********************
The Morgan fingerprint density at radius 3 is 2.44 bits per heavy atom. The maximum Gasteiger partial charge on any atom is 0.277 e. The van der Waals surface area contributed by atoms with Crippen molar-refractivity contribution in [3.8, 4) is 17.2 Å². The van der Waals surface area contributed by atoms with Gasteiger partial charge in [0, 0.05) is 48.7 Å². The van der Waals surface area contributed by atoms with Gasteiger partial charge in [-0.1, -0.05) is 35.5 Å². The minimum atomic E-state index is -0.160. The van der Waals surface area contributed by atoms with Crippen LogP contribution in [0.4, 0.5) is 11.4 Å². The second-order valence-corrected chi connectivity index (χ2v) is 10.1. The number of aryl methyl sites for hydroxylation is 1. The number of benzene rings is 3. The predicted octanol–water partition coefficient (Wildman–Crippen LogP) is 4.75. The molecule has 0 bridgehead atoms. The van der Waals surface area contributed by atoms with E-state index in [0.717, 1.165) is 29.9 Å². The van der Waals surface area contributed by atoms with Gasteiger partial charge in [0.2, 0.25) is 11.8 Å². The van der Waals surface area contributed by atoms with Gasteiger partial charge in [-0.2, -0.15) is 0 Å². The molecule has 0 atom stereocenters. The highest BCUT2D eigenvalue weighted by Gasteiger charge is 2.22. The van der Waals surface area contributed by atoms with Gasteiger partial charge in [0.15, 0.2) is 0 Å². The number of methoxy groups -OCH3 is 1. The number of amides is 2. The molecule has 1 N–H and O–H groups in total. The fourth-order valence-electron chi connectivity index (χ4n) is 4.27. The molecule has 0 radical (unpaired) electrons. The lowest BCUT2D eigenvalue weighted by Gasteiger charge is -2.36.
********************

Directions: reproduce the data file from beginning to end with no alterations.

The Morgan fingerprint density at radius 3 is 2.44 bits per heavy atom. The maximum Gasteiger partial charge on any atom is 0.277 e. The van der Waals surface area contributed by atoms with Crippen molar-refractivity contribution in [3.8, 4) is 17.2 Å². The van der Waals surface area contributed by atoms with Gasteiger partial charge in [0, 0.05) is 48.7 Å². The van der Waals surface area contributed by atoms with Gasteiger partial charge in [-0.1, -0.05) is 35.5 Å². The minimum atomic E-state index is -0.160. The van der Waals surface area contributed by atoms with Crippen LogP contribution in [0.4, 0.5) is 11.4 Å². The second-order valence-corrected chi connectivity index (χ2v) is 10.1. The number of aryl methyl sites for hydroxylation is 1. The number of benzene rings is 3. The predicted octanol–water partition coefficient (Wildman–Crippen LogP) is 4.75. The molecule has 0 bridgehead atoms. The van der Waals surface area contributed by atoms with E-state index in [0.717, 1.165) is 29.9 Å². The van der Waals surface area contributed by atoms with Gasteiger partial charge in [0.2, 0.25) is 11.8 Å². The van der Waals surface area contributed by atoms with Gasteiger partial charge in [-0.2, -0.15) is 0 Å². The molecule has 0 atom stereocenters. The highest BCUT2D eigenvalue weighted by Gasteiger charge is 2.22. The van der Waals surface area contributed by atoms with Gasteiger partial charge in [0.15, 0.2) is 0 Å². The number of methoxy groups -OCH3 is 1. The number of amides is 2. The molecule has 1 N–H and O–H groups in total. The fourth-order valence-electron chi connectivity index (χ4n) is 4.27. The molecule has 0 radical (unpaired) electrons. The lowest BCUT2D eigenvalue weighted by Gasteiger charge is -2.36.